Push for helistop regs taking off in Bellevue | City Council to consider moratorium Monday
October 15, 2009 · Updated 4:10 PM
A movement in Bellevue aimed at putting the stop in "helistop" is starting to take flight.
The citizen group Bellevue Residents for Responsible Heliport Policy has been pressing the city to develop comprehensive guidelines for new helicopter landing stations.
Those efforts appear to be working, as the city council voted 4-3 on Monday to consider a moratorium on helistops. The proposed ordinance would not impact Kemper Development's efforts to operate a landing pad downtown at the Bank of America building.
The city's hearing examiner granted a conditional-use permit for the Kemper helistop, but that decision has been appealed to the city council.
A public hearing on the appeal will take place Nov. 2, 8 p.m. at Bellevue City Hall (450 110th Avenue Northeast). Only the appellants and parties of record will be allowed to present arguments.
"I'm somewhat sympathetic to the concern that we haven't really drawn parameters around how we would handle the cumulative impact of additional helipads," said councilmember Claudia Balducci.
Those calling for regulations say helistops should only be allowed in industrial areas, unless they're used for public safety or by hospitals.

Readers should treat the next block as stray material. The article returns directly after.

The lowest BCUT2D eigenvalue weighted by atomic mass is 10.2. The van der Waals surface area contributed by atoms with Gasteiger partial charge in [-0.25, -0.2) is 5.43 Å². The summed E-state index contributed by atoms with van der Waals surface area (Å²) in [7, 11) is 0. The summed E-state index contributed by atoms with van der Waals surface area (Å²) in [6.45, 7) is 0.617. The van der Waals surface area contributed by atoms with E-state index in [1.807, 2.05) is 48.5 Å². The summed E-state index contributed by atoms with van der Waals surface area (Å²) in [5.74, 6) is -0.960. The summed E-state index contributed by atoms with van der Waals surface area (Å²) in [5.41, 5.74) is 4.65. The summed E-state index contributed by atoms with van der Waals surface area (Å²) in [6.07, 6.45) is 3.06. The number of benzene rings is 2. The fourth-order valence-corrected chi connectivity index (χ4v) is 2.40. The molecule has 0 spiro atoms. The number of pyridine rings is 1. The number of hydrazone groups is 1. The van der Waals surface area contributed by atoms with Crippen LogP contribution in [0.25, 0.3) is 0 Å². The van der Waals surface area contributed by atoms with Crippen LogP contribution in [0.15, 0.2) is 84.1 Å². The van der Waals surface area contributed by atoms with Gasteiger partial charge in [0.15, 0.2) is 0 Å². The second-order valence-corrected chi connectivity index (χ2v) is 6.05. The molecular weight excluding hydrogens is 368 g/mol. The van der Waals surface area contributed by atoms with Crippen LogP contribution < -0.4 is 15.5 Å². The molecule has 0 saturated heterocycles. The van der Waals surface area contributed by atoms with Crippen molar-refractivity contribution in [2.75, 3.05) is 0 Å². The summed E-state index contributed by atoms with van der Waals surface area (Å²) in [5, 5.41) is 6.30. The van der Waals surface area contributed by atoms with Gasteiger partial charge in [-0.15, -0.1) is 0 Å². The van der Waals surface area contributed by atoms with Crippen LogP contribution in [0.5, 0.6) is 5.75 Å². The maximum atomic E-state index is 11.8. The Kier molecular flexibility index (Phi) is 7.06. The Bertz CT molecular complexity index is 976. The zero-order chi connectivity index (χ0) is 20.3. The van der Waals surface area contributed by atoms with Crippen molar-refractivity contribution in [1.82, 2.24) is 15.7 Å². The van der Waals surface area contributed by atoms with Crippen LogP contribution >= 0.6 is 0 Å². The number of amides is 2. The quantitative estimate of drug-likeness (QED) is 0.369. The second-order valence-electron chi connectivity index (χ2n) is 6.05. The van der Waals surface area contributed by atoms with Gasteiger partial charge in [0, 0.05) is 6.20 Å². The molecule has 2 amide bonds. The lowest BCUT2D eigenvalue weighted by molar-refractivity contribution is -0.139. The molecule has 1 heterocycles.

Residents who oppose Kemper Development's landing station are concerned with potential noise and safety impacts.
"It's a private helistop," said Bellevue resident Lynn Terpstra. "It affects a lot of people, and only benefits a few."
But Kemper Development's sound tests have shown that noise impacts from the helistop would be comparable to bus traffic, and would not interfere with speech.
A SEPA (State Environmental Policy Act) determination of non-significance was issued for the proposed station, meaning it is not expected to cause serious adverse impacts.
Bellevue developer John Su appealed the SEPA determination, but later withdrew his case. He is still one of two appellants in the appeal of the hearing examiner's decision to grant Kemper Development's conditional-use permit.
That permit would limit the number of helicopter landings and takeoffs to five per week, prohibit activity on Sundays and legal holidays, and restrict flight paths to freeways and Northeast Eighth Street.
It would also require Kemper Development to provide monthly documentation of flight frequency and times for the first year, followed by semi-annual reports after that period.
Additionally, a phone line and web site would put in place to take complaints.
Only light-turbine helicopters would be able to use the facility.